Over 18°C (65°F):This temperature is entirely theoretical and only happens on TV and in the movies. The only conclusion I can come to about the 32% who said this is cold are that they are someone’s imaginary friends. Or maybe foetuses.
16°Cto 18°C (61 to 64°F): This isparadise.This is the temperature range at which Irish and British swimmers bring soap into the sea. The most common exclamation heard at this stage is “it’s a bath”!!! Sunburn is common. Swimmers float on their backs and laugh and play gaily like children. They wear shorts and t-shirts after finally emerging. They actually feel a bit guilty about swimming in such warm water. Possible exposures times are above 40 hours for us. It’s a pity we have to get out to sleep and eat.
14°Cto 16°C (57° to 61°F): Aaahhh,summer. All is well with the world, the sea and the swimmers. Exposure times are at least 20 to 40 hours. Sandycove Swimmers will swim 6 hour to 16 hour qualification swims, some just for the hell of it and because others might be doing so. Lisa Cummins will see no need to get out of the water at all and will just sleep while floating, to get a head start on the next day’s training.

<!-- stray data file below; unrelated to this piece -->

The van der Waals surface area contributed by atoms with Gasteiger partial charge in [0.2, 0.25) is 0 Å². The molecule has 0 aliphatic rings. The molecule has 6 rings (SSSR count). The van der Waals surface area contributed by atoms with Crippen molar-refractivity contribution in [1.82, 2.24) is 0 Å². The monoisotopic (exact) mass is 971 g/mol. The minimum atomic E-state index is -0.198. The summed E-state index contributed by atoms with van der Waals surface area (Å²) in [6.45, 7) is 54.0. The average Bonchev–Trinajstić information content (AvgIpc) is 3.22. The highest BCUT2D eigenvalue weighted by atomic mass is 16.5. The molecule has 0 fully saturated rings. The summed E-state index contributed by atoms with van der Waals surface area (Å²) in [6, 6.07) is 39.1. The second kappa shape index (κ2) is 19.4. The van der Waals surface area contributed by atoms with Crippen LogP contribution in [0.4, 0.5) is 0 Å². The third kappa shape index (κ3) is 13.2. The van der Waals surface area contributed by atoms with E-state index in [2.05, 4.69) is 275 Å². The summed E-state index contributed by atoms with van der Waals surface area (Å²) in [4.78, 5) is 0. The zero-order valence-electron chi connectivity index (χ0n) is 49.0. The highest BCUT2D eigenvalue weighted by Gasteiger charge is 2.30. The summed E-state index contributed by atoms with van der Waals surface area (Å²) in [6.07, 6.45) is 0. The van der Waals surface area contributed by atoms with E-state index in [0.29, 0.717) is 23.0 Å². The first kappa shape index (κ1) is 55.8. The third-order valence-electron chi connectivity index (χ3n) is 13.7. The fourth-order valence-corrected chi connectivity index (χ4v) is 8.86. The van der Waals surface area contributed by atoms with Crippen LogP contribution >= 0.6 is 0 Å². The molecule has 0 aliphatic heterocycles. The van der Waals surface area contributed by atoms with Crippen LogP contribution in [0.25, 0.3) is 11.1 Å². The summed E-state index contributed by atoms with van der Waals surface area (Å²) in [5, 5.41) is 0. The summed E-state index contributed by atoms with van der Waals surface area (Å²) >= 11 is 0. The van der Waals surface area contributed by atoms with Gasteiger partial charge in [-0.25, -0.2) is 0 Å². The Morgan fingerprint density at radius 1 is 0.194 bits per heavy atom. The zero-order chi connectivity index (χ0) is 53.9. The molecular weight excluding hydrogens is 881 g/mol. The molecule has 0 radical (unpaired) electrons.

13°C(55° to 56°F): Grand. You can do a 6 hour swim, and have a bit of fun. Daily long distance training is fine. Barbecues in Sandycove. The first Irish teenagers start to appear.
12°C(53/54°F): Well manageable! You can still do a 6 hour swim, it’ll hurt but it’s possible. Otherwise it’s fine for regular 2 to 4 hour swims. This the temperature of the North Channel.
11°C (51/52°F):Ah well (with a shrug).Distance training is well underway. Ned, Rob, Ciarán, Craig, Danny C., Imelda, Eddie, Jen Lane, Jen Hurley & myself, at the very least, have all recorded 6 hour qualification swims at this temperature. Lisa did 9 hours at this temperature. Swimmers chuckle and murmur quietly amongst themselves when they hear tourists running screaming in agony from the water, throwing children out of the way…